Table 1. the percentages of each possible result among the 1000 simulations

 

percentages

Mimicking the final results?

Double significance (Intentionality < .01 & Context < .01)

1.8%

no

Zero significance (Intentionality > .36 & Context > .36)

2.9%

no

One effect (Intentionality < 0.01 & Context > 0.36)

0.1%

no

One effect (Intentionality > 0.36 & Context < 0.01)

21.5%

yes

One effect (.01 < Intentionality < .36 & Context < 0.01)

73.7%

yes

 


We found that among the 1000 simulations, 95.2% cases mimicked our final results, that is, nonsignificant Intentionality effect and significant Context effect (Intentionality > 0.36 & Context < 0.01 or .01 < Intentionality < .36 & Context < 0.01). In another 4.8% cases, we would make another decision. Table 1 shows the percentages of each possible result among the 1000 simulations. It should be noted that, among these 1000 simulations, with the former four results (26.3%) showed in table 1, data collection would stop at either data batch 1 or data batch 2, given that the p values for both factors were outside of the boundary we set (.01 < p < .36). 73.7% of the time we would continue data collection until we reached the final data batch (N = 480).

 

Reflections

Had we conducted a traditional way of data collection and adopted the common standard of alpha < .05, we could have claimed that we had found significant main effects of both Intentionality and Context after our first data batch (N = 160), and we would have reached the conclusion that the effect of Intentionality is larger than that of Context.

 

If we look at our simulations, however, 98.1% of the time, the effect of Intentionality was nonsignificant, while 97% of the time, the effect of Context was significant. What we found in our first data batch is actually very unusual.

 

Had we not pre-registered our data collection method, it would have been tempting to stop at the first data batch. We could have easily fooled ourselves and others by claiming finding the same effects as in the Dutch study. We will conduct further experiments to find out why the effect of Intentionality did not appear in the English study.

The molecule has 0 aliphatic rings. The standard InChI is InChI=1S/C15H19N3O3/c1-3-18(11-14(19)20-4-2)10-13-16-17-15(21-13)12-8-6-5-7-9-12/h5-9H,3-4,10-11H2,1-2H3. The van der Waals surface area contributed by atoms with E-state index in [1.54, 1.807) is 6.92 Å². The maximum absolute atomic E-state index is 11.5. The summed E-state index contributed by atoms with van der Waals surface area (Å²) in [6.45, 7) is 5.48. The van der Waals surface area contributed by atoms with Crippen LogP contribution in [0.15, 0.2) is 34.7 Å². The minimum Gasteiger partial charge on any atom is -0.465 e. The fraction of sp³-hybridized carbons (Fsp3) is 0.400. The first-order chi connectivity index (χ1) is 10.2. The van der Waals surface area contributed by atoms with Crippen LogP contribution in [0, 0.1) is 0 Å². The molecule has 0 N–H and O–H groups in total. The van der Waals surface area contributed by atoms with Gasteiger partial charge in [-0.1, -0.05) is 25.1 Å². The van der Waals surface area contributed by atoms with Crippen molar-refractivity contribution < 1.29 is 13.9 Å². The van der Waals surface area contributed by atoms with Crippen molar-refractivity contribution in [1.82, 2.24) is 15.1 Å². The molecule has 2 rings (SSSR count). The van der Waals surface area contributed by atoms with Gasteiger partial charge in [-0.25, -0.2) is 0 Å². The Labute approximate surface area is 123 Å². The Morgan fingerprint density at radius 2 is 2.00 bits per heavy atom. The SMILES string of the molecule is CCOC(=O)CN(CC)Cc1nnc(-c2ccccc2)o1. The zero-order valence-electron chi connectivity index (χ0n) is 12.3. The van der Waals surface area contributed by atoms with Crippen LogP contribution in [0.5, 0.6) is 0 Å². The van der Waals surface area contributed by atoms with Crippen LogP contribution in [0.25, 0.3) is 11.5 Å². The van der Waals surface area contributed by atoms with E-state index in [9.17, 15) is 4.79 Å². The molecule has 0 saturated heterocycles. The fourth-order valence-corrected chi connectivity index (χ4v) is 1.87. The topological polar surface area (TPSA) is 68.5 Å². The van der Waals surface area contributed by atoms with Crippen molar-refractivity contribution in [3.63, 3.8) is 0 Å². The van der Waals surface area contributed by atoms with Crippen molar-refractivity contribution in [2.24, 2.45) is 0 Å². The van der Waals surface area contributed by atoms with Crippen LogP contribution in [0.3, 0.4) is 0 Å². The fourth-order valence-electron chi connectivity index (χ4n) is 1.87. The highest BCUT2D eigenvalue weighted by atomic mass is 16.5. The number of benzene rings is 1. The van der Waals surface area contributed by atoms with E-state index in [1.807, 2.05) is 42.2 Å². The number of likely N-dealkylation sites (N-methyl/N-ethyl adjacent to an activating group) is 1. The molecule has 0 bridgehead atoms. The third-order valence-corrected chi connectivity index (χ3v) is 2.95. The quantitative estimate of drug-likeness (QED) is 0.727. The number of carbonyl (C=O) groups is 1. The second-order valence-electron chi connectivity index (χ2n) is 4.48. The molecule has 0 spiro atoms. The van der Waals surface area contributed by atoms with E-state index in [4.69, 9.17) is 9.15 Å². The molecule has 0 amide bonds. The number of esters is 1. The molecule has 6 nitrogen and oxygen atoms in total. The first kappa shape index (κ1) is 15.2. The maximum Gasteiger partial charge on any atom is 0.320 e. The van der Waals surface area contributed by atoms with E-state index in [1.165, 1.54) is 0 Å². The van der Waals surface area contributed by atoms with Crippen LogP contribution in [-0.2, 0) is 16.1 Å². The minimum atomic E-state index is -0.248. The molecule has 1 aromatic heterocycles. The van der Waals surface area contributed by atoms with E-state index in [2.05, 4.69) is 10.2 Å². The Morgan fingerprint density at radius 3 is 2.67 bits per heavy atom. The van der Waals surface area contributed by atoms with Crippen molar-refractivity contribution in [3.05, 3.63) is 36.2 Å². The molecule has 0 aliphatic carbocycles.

Tips

1.     Our study indicates that Frick’s COAST method to conduct sequential analysis is a solid one. Researchers should consider using it, particularly when no educated estimate of the effect size can be produced in order to establish the sample size using a power analysis.

2.     Simulation is a very useful method if you do not understand your results or the results were not expected.

3.     Most importantly, pre-register your research design, data collection method, and data analysis and stick to it. By doing so, we can largely avoid questionable research practices, such as post-hoc analyses and p-hacking.

 

 

Acknowledgement

I would like to thank my colleague, dr. Steven Verheyen, for his help with the simulation study and the revision of the draft of this blogpost.

 

 

References

 

Frick, R. W. (1998). A better stopping rule for conventional statistical tests. Behavior Research Methods, Instruments, & Computers, 30(4), 690–697.

 

Lakens, D. (2014). Performing high-powered studies efficiently with sequential analyses. European Journal of Social Psychology, 44(7), 701-710.

Monday, June 22, 2020

My Memories of Anders Ericsson